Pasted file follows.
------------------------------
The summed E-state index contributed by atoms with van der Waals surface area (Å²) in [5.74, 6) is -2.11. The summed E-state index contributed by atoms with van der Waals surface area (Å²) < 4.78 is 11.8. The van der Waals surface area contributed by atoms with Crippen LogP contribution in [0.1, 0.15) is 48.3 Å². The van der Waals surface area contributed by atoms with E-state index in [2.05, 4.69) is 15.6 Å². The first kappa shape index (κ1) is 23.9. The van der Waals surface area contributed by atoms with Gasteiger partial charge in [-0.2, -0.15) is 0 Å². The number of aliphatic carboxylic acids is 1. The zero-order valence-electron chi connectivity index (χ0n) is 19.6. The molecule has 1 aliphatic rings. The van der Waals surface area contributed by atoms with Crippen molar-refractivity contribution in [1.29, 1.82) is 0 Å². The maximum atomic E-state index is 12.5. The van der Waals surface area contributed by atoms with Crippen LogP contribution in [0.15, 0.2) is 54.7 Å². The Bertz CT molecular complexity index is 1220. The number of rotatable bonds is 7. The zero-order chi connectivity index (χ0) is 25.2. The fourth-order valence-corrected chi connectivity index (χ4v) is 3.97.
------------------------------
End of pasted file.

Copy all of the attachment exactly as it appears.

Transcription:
The summed E-state index contributed by atoms with van der Waals surface area (Å²) in [5.74, 6) is -2.11. The summed E-state index contributed by atoms with van der Waals surface area (Å²) < 4.78 is 11.8. The van der Waals surface area contributed by atoms with Crippen LogP contribution in [0.1, 0.15) is 48.3 Å². The van der Waals surface area contributed by atoms with E-state index in [2.05, 4.69) is 15.6 Å². The first kappa shape index (κ1) is 23.9. The van der Waals surface area contributed by atoms with Gasteiger partial charge in [-0.2, -0.15) is 0 Å². The number of aliphatic carboxylic acids is 1. The zero-order valence-electron chi connectivity index (χ0n) is 19.6. The molecule has 1 aliphatic rings. The van der Waals surface area contributed by atoms with Crippen molar-refractivity contribution in [1.29, 1.82) is 0 Å². The maximum atomic E-state index is 12.5. The van der Waals surface area contributed by atoms with Crippen LogP contribution in [0.15, 0.2) is 54.7 Å². The Bertz CT molecular complexity index is 1220. The number of rotatable bonds is 7. The zero-order chi connectivity index (χ0) is 25.2. The fourth-order valence-corrected chi connectivity index (χ4v) is 3.97.